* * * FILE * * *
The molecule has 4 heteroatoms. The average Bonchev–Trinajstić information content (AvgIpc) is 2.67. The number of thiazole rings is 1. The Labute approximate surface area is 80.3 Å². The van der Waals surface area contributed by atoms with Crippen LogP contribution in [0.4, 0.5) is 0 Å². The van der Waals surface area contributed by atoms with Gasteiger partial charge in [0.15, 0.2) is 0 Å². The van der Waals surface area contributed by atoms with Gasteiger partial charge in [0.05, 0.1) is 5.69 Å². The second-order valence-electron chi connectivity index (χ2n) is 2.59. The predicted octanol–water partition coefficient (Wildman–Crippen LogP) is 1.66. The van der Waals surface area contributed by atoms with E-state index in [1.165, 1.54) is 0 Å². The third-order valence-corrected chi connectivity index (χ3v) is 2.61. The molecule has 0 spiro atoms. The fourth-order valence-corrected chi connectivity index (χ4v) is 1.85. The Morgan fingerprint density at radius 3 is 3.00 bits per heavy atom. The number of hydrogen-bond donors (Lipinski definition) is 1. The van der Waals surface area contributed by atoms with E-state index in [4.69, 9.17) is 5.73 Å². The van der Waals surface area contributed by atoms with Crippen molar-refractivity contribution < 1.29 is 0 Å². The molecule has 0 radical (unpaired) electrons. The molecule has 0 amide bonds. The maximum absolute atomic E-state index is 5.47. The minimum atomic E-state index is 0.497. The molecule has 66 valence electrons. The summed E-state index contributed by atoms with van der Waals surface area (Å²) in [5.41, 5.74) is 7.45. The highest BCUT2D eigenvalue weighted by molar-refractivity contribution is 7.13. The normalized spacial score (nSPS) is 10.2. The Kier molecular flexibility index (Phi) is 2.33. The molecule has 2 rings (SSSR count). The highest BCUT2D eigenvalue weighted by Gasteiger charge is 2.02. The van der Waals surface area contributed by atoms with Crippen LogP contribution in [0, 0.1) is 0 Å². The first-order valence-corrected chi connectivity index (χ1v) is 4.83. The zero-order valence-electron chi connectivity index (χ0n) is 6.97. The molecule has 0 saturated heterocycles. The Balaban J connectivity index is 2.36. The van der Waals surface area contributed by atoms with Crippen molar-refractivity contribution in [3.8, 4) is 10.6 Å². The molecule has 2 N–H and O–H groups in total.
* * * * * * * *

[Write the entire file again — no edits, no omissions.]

The molecule has 4 heteroatoms. The average Bonchev–Trinajstić information content (AvgIpc) is 2.67. The number of thiazole rings is 1. The Labute approximate surface area is 80.3 Å². The van der Waals surface area contributed by atoms with Crippen LogP contribution in [0.4, 0.5) is 0 Å². The van der Waals surface area contributed by atoms with Gasteiger partial charge in [0.15, 0.2) is 0 Å². The van der Waals surface area contributed by atoms with Gasteiger partial charge in [0.05, 0.1) is 5.69 Å². The second-order valence-electron chi connectivity index (χ2n) is 2.59. The predicted octanol–water partition coefficient (Wildman–Crippen LogP) is 1.66. The van der Waals surface area contributed by atoms with E-state index in [1.165, 1.54) is 0 Å². The third-order valence-corrected chi connectivity index (χ3v) is 2.61. The molecule has 0 spiro atoms. The fourth-order valence-corrected chi connectivity index (χ4v) is 1.85. The Morgan fingerprint density at radius 3 is 3.00 bits per heavy atom. The number of hydrogen-bond donors (Lipinski definition) is 1. The van der Waals surface area contributed by atoms with E-state index in [4.69, 9.17) is 5.73 Å². The van der Waals surface area contributed by atoms with Crippen molar-refractivity contribution < 1.29 is 0 Å². The molecule has 0 radical (unpaired) electrons. The molecule has 0 amide bonds. The maximum absolute atomic E-state index is 5.47. The minimum atomic E-state index is 0.497. The molecule has 66 valence electrons. The summed E-state index contributed by atoms with van der Waals surface area (Å²) in [5.41, 5.74) is 7.45. The highest BCUT2D eigenvalue weighted by molar-refractivity contribution is 7.13. The normalized spacial score (nSPS) is 10.2. The Kier molecular flexibility index (Phi) is 2.33. The molecule has 2 rings (SSSR count). The highest BCUT2D eigenvalue weighted by Gasteiger charge is 2.02. The van der Waals surface area contributed by atoms with Crippen LogP contribution in [0, 0.1) is 0 Å². The first-order valence-corrected chi connectivity index (χ1v) is 4.83. The zero-order valence-electron chi connectivity index (χ0n) is 6.97. The molecule has 0 saturated heterocycles. The Balaban J connectivity index is 2.36. The van der Waals surface area contributed by atoms with Crippen molar-refractivity contribution in [3.8, 4) is 10.6 Å². The molecule has 2 N–H and O–H groups in total.